After Sept. 7, when President Carter and Brig. Gen. Omar Torrijos Herrera signed the Panama Canal treaties, Panamanian voters confirmed them three to one in a special plebiscite. The U.S. Senate has yet to vote for or against. The delay has resulted in a mini-tourist boom for Panama as yanqui congressmen and opinion-makers, from Senators Byrd, Eagleton and McGovern to former protocol chief Angler Biddle Duke and the Rev. Jesse Jackson, jet south for an on-site inspection and a talk with 48-year-old Torrijos. He has been Chief of Government (i.e., strongman) of the Central American republic (pop. 1.7 million) since 1969. Bernard Diederich accompanied one group to Panama for PEOPLE. His report:
Visitors arriving at Farallón, Gen. Torrijos’ Pacific-shore equivalent of Camp David, are in for a surprise. Sometimes there is conversation around Torrijos’ blue, white and red hammock. More often they find El General suited up in green fatigues and a bush hat, all set to lead them on a day-long trek.
Torrijos’ favorite destination is his hometown of Santiago de Veraguas, 60 miles into the interior, where he moves confidently along the streets with abrazos for old people, waves to the children. “In the October plebiscite [to ratify the treaties], we got 80 percent si votes in this province,” he points out, adding slyly, “More, I bet, than President Carter got in Plains.”
Torrijos lets his visitors know that, yes, under the prodding of Senator Byrd, he has made some concessions on civil rights. It was “humiliation,” but he asked the newsmen’s union to draft a new censorship law. “They told me they were not in a hurry,” he says, and chuckles, “A Panamanian who can shut up another Panamanian has yet to be born. These people will say what they think.” Then he ticks off his positive moves: He personally signed credentials for the Human Rights Commission of the Organization of American States to enter Panama’s jails; a U.N. team monitored the voting on Plebiscite Day; he has erased decrees restricting the right of assembly and subjecting cases of alleged subversion to summary justice. But, he grumbles, “U.S. leaders are worried about ‘oppressive laws’ our people are not worried about.”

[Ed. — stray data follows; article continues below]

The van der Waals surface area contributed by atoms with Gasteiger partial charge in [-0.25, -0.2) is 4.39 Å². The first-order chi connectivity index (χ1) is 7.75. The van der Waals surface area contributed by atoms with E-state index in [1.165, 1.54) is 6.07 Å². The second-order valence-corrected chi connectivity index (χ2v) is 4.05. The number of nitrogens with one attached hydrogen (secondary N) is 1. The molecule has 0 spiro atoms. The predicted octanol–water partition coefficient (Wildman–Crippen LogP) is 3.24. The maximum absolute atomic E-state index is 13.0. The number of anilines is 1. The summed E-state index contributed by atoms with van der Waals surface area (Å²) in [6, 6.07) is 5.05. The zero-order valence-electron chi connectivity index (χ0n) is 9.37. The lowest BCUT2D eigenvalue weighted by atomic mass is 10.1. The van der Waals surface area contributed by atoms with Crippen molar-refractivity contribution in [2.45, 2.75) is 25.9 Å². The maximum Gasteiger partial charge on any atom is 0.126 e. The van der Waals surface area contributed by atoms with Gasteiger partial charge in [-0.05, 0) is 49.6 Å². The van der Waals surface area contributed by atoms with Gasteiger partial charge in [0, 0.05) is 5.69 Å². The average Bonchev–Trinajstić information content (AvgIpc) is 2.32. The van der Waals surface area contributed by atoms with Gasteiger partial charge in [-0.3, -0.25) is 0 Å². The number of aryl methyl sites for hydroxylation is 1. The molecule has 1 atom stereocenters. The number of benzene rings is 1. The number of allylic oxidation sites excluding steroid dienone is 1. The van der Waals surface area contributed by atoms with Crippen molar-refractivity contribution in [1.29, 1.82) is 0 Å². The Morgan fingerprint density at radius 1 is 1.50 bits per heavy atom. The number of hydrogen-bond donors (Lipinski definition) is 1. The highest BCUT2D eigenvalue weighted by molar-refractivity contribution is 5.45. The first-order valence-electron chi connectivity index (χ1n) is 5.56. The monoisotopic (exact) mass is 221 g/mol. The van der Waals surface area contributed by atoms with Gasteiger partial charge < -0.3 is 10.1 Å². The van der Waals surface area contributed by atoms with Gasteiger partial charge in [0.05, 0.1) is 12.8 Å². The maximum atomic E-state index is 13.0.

Addressing teachers and students at Santiago’s teachers college (where he persuaded visiting Americans to help hand out awards), Torrijos uses his audience as a sounding board. “I have great faith in the leaders of that great country, the United States,” he says. “But we are marking time. Investments have stopped in Panama. Economic growth is down to zero; it used to be eight percent. The country waits, ringed by 100,000 unemployed. The people fear we may turn out to be this hemisphere’s Vietnam.”
Torrijos makes it clear he likes Americans. “When I was a lieutenant [at the U.S. Army School of the Americas, at Fort Gulick, C.Z.], I always preferred to live next to an American. They are good neighbors,” he says. But, he goes on, “The Canal Zone has all the characteristics of a colony.”
Within the zone, Torrijos points out, a Panamanian is under U.S. law. “He could even be executed,” Torrijos notes, “because the death penalty exists in the zone but not in Panama. It is up to the U.S. to correct that injustice.” How soon? “I would say Panama’s patience machine has fuel for only six more months,” Torrijos says. And if the Senate doesn’t act? “Then it would be up to the U.S. Marines to run the country.”
Back in Farallón after the day’s outing, Torrijos kicks off his boots and falls into the hammock. To his guests he passes out long, fragrant Havana cigars, each with his personal band. They are the gift of Fidel Castro.
“Most leaders tell me what to do,” Torrijos says. “Castro told me what not to do. ‘You’re like a snapper going after the hook,’ he told me. ‘Slow, Torrijos, take it slow.’ ”
Americans sometimes ask Torrijos if he is a Communist. The general grins and replies, “Much less than Jefferson, less than Lincoln and an inch less than Kennedy. I tell my people, ‘The gringo shark is not going away for us to bring in the Russian shark.’ ” Finally one American wanted to know what the Canal Zone will be named if it becomes Panama’s 10th province. The general casts a shrewd look at his inquisitor, draws on his cigar and explodes with laughter. “Who knows?” he says. “Maybe we’ll call it Theodore Roosevelt!”